Bipolar Disorder and High-Conflict People

© 2011 By Bill Eddy, LCSW, Esq.

I’ve been asked how to deal with High Conflict People (HCPs) with bipolar disorder. Bipolar disorder causes wide mood swings of depression alternating with manic episodes – which sometimes include confrontational, high-conflict behavior. It’s an “Axis I” disorder in the DSM-IV manual of the American Psychiatric Association. Most HCPs have traits of personality disorders which are Axis II disorders. But there’s an overlap with bipolar disorder for almost 40% of those with borderline personality disorder and/or narcissistic personality disorder.

How can you deal with them in relationships, at work or in disputes? The most successful treatments have included medications, which often help Axis I disorders but not Axis II. In my book “It’s All YOUR Fault!” I describe a man with bipolar disorder and narcissistic personality disorder. He received treatment for his bipolar disorder with medications that were successful, but he was still a high-conflict person because of his personality disorder – and he had his license to practice medicine taken away.

Managing the high-conflict behavior of those with bipolar disorder usually involves getting them on medications, into individual counseling and getting family involvement. When a person is well-managed with this disorder, they can function very well and there are many books written about and by people with bipolar disorder. However, if they stop taking their medications and go into a manic episode, they can be quite difficult and may be unable to resolve conflicts in a rational manner. It is best to avoid attempts at conflict resolution – such as mediation or court hearings or couples counseling – during these episodes.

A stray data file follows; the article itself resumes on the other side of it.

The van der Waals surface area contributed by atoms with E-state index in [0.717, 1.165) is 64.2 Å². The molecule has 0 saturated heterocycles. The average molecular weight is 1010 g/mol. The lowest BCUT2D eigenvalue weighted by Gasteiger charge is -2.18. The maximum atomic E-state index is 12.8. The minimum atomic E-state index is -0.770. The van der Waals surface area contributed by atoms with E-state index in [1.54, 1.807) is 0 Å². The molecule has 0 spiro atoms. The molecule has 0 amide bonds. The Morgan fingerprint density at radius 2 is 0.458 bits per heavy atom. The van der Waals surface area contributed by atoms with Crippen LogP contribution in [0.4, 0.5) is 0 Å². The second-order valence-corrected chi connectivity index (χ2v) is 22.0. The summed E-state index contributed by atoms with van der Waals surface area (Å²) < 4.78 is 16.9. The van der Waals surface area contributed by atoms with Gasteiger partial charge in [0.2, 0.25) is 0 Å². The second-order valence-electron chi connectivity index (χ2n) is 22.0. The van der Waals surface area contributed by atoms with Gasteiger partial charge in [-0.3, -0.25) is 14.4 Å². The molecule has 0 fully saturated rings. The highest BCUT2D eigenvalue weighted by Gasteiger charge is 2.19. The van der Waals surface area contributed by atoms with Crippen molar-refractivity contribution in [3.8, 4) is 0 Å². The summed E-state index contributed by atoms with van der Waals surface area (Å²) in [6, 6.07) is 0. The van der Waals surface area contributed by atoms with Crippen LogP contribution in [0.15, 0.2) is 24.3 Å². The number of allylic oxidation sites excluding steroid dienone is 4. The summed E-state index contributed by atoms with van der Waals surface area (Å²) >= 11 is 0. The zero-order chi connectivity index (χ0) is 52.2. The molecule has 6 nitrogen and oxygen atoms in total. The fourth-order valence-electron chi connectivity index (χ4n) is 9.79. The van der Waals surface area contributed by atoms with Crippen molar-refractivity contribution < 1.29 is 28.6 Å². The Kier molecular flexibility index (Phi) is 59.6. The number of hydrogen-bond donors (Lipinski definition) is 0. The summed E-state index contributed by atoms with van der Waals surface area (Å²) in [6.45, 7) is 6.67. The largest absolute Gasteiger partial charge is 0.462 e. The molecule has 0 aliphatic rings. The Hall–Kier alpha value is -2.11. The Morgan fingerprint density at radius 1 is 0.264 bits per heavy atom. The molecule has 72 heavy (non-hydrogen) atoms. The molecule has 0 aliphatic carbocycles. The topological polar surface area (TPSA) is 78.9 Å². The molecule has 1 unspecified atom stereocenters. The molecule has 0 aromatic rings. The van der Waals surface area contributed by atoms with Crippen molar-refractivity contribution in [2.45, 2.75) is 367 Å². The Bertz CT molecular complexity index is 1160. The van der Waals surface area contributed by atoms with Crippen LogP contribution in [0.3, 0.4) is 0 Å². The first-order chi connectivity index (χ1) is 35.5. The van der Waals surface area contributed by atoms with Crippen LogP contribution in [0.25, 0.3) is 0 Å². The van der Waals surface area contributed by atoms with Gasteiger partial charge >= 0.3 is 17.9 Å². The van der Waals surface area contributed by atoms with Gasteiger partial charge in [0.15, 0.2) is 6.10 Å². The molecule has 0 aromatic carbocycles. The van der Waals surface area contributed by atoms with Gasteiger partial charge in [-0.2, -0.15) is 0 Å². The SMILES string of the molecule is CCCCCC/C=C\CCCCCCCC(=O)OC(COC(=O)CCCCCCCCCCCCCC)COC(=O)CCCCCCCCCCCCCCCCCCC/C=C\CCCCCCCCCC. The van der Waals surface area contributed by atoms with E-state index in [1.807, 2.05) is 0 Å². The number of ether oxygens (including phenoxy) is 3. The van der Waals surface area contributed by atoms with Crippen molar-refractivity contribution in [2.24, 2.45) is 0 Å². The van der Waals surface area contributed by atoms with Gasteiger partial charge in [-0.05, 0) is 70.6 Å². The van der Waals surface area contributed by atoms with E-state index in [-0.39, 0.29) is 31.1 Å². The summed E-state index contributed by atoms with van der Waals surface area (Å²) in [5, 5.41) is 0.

When they are stable, but struggling, all of the methods for dealing with HCPs can be helpful – from using E.A.R. statements® to focusing them on tasks to setting limits to educating them about the possible consequences of their actions. It helps to point out that they always have choices, but that each choice has consequences. When I have mediated conflicts involving a person with a known bipolar disorder, I have encouraged bringing a support person to help him or her think through proposals and decisions.

What has helped you?

Bill Eddy is a lawyer, therapist, and mediator. He is the co-founder and Training Director of the High Conflict Institute, a training and consultation firm that trains professionals to deal with high conflict people and situations. He is the author of several books and methods for handling high conflict personalities and high conflict disputes with the most difficult people.

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